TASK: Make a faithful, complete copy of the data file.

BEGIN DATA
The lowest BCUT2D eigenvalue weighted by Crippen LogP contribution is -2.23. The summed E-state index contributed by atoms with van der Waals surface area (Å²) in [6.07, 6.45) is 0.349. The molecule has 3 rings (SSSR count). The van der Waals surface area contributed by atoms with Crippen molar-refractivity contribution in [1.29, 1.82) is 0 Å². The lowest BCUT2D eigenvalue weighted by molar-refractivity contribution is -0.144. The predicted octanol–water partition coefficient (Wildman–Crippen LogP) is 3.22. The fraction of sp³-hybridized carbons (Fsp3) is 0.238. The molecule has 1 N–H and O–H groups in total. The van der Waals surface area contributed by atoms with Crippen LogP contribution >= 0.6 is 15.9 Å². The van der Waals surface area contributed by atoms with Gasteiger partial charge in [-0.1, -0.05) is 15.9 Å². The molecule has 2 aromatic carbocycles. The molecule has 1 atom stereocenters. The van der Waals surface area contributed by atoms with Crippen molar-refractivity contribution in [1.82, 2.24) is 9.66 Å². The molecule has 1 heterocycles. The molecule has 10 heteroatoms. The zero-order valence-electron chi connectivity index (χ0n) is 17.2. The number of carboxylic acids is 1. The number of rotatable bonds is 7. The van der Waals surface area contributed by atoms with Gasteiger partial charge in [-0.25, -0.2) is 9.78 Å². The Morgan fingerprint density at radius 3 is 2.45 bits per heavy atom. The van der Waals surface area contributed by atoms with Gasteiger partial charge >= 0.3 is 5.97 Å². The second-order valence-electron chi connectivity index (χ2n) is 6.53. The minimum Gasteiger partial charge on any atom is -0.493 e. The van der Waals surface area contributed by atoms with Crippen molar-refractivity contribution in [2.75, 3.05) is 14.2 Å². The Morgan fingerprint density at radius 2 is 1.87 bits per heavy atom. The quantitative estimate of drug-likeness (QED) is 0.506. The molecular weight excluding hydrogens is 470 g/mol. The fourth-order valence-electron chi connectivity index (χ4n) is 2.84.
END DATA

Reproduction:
The lowest BCUT2D eigenvalue weighted by Crippen LogP contribution is -2.23. The summed E-state index contributed by atoms with van der Waals surface area (Å²) in [6.07, 6.45) is 0.349. The molecule has 3 rings (SSSR count). The van der Waals surface area contributed by atoms with Crippen molar-refractivity contribution in [1.29, 1.82) is 0 Å². The lowest BCUT2D eigenvalue weighted by molar-refractivity contribution is -0.144. The predicted octanol–water partition coefficient (Wildman–Crippen LogP) is 3.22. The fraction of sp³-hybridized carbons (Fsp3) is 0.238. The molecule has 1 N–H and O–H groups in total. The van der Waals surface area contributed by atoms with Crippen LogP contribution >= 0.6 is 15.9 Å². The van der Waals surface area contributed by atoms with Gasteiger partial charge in [-0.1, -0.05) is 15.9 Å². The molecule has 2 aromatic carbocycles. The molecule has 1 atom stereocenters. The van der Waals surface area contributed by atoms with Crippen molar-refractivity contribution in [1.82, 2.24) is 9.66 Å². The molecule has 1 heterocycles. The molecule has 10 heteroatoms. The zero-order valence-electron chi connectivity index (χ0n) is 17.2. The number of carboxylic acids is 1. The number of rotatable bonds is 7. The van der Waals surface area contributed by atoms with Gasteiger partial charge in [-0.25, -0.2) is 9.78 Å². The Morgan fingerprint density at radius 3 is 2.45 bits per heavy atom. The van der Waals surface area contributed by atoms with Gasteiger partial charge >= 0.3 is 5.97 Å². The second-order valence-electron chi connectivity index (χ2n) is 6.53. The minimum Gasteiger partial charge on any atom is -0.493 e. The van der Waals surface area contributed by atoms with Crippen molar-refractivity contribution in [2.75, 3.05) is 14.2 Å². The Morgan fingerprint density at radius 2 is 1.87 bits per heavy atom. The quantitative estimate of drug-likeness (QED) is 0.506. The molecular weight excluding hydrogens is 470 g/mol. The fourth-order valence-electron chi connectivity index (χ4n) is 2.84.